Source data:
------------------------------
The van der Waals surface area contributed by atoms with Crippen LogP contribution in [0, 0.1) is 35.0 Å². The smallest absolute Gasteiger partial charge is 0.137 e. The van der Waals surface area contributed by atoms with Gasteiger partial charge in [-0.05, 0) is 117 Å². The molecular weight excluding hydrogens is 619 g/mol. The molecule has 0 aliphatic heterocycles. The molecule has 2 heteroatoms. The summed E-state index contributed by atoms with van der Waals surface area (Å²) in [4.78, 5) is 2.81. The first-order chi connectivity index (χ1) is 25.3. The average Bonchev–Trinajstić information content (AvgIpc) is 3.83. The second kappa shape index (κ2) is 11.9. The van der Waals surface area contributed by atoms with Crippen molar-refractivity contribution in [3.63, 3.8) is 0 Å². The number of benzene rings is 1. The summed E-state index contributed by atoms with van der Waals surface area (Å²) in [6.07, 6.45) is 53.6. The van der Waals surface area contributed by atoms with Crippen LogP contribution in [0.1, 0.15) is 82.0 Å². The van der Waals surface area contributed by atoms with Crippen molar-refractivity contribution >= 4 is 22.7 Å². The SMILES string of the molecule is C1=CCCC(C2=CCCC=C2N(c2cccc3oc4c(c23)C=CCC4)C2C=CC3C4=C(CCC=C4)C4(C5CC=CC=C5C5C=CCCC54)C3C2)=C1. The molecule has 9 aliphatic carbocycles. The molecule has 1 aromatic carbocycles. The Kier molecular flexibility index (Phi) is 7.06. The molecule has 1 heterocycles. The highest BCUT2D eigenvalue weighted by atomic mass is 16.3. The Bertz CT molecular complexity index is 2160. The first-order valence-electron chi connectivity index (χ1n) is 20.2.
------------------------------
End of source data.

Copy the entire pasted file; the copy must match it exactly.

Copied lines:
The van der Waals surface area contributed by atoms with Crippen LogP contribution in [0, 0.1) is 35.0 Å². The smallest absolute Gasteiger partial charge is 0.137 e. The van der Waals surface area contributed by atoms with Gasteiger partial charge in [-0.05, 0) is 117 Å². The molecular weight excluding hydrogens is 619 g/mol. The molecule has 0 aliphatic heterocycles. The molecule has 2 heteroatoms. The summed E-state index contributed by atoms with van der Waals surface area (Å²) in [4.78, 5) is 2.81. The first-order chi connectivity index (χ1) is 25.3. The average Bonchev–Trinajstić information content (AvgIpc) is 3.83. The second kappa shape index (κ2) is 11.9. The van der Waals surface area contributed by atoms with Crippen molar-refractivity contribution in [3.63, 3.8) is 0 Å². The number of benzene rings is 1. The summed E-state index contributed by atoms with van der Waals surface area (Å²) in [6.07, 6.45) is 53.6. The van der Waals surface area contributed by atoms with Crippen LogP contribution in [0.1, 0.15) is 82.0 Å². The van der Waals surface area contributed by atoms with Crippen molar-refractivity contribution >= 4 is 22.7 Å². The SMILES string of the molecule is C1=CCCC(C2=CCCC=C2N(c2cccc3oc4c(c23)C=CCC4)C2C=CC3C4=C(CCC=C4)C4(C5CC=CC=C5C5C=CCCC54)C3C2)=C1. The molecule has 9 aliphatic carbocycles. The molecule has 1 aromatic carbocycles. The Kier molecular flexibility index (Phi) is 7.06. The molecule has 1 heterocycles. The highest BCUT2D eigenvalue weighted by atomic mass is 16.3. The Bertz CT molecular complexity index is 2160. The first-order valence-electron chi connectivity index (χ1n) is 20.2.